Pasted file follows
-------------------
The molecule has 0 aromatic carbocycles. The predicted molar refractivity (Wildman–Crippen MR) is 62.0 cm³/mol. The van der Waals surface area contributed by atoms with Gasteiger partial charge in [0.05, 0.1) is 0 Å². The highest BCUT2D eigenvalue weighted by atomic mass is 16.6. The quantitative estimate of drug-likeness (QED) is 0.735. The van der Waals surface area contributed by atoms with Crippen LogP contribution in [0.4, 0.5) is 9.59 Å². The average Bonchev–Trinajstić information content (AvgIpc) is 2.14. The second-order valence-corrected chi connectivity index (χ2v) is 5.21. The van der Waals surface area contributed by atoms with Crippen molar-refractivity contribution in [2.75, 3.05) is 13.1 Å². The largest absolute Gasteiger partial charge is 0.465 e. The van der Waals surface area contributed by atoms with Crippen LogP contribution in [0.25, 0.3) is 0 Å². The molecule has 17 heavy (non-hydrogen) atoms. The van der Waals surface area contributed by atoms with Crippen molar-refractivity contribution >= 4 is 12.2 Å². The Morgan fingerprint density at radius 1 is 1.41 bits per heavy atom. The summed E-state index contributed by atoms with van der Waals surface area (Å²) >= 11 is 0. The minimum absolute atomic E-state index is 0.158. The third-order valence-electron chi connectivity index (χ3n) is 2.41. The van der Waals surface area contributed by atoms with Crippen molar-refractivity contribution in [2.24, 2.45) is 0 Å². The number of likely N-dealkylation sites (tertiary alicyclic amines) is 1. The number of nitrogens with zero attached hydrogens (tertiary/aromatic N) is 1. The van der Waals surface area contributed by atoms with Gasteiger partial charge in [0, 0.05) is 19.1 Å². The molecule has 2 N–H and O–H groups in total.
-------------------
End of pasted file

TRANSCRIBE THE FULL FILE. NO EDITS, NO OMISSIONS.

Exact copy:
The molecule has 0 aromatic carbocycles. The predicted molar refractivity (Wildman–Crippen MR) is 62.0 cm³/mol. The van der Waals surface area contributed by atoms with Gasteiger partial charge in [0.05, 0.1) is 0 Å². The highest BCUT2D eigenvalue weighted by atomic mass is 16.6. The quantitative estimate of drug-likeness (QED) is 0.735. The van der Waals surface area contributed by atoms with Crippen LogP contribution in [0.4, 0.5) is 9.59 Å². The average Bonchev–Trinajstić information content (AvgIpc) is 2.14. The second-order valence-corrected chi connectivity index (χ2v) is 5.21. The van der Waals surface area contributed by atoms with Crippen molar-refractivity contribution in [2.75, 3.05) is 13.1 Å². The largest absolute Gasteiger partial charge is 0.465 e. The van der Waals surface area contributed by atoms with Crippen LogP contribution in [0.25, 0.3) is 0 Å². The molecule has 17 heavy (non-hydrogen) atoms. The van der Waals surface area contributed by atoms with Crippen molar-refractivity contribution >= 4 is 12.2 Å². The Morgan fingerprint density at radius 1 is 1.41 bits per heavy atom. The summed E-state index contributed by atoms with van der Waals surface area (Å²) >= 11 is 0. The minimum absolute atomic E-state index is 0.158. The third-order valence-electron chi connectivity index (χ3n) is 2.41. The van der Waals surface area contributed by atoms with Crippen molar-refractivity contribution in [2.24, 2.45) is 0 Å². The number of likely N-dealkylation sites (tertiary alicyclic amines) is 1. The number of nitrogens with zero attached hydrogens (tertiary/aromatic N) is 1. The van der Waals surface area contributed by atoms with Gasteiger partial charge in [0, 0.05) is 19.1 Å². The molecule has 2 N–H and O–H groups in total.